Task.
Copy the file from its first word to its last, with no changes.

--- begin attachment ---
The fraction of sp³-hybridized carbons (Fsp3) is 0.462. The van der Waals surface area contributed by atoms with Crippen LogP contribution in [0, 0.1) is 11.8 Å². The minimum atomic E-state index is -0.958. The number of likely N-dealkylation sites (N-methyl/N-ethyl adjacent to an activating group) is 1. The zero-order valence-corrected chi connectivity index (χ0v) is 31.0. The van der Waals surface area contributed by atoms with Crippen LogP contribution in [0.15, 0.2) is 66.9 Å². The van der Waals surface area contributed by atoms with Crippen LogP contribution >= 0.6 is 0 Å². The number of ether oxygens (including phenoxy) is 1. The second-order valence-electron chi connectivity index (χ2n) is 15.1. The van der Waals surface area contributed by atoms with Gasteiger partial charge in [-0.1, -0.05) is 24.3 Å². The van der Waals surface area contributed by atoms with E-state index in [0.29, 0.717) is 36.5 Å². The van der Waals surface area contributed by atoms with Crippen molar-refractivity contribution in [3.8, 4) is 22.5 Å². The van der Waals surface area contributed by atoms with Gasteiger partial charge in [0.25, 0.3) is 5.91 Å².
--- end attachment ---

The fraction of sp³-hybridized carbons (Fsp3) is 0.462. The van der Waals surface area contributed by atoms with Crippen LogP contribution in [0, 0.1) is 11.8 Å². The minimum atomic E-state index is -0.958. The number of likely N-dealkylation sites (N-methyl/N-ethyl adjacent to an activating group) is 1. The zero-order valence-corrected chi connectivity index (χ0v) is 31.0. The van der Waals surface area contributed by atoms with Crippen LogP contribution in [0.15, 0.2) is 66.9 Å². The van der Waals surface area contributed by atoms with Crippen LogP contribution >= 0.6 is 0 Å². The number of ether oxygens (including phenoxy) is 1. The second-order valence-electron chi connectivity index (χ2n) is 15.1. The van der Waals surface area contributed by atoms with Gasteiger partial charge in [-0.1, -0.05) is 24.3 Å². The van der Waals surface area contributed by atoms with E-state index in [0.29, 0.717) is 36.5 Å². The van der Waals surface area contributed by atoms with Crippen molar-refractivity contribution in [3.8, 4) is 22.5 Å². The van der Waals surface area contributed by atoms with Gasteiger partial charge in [0.25, 0.3) is 5.91 Å².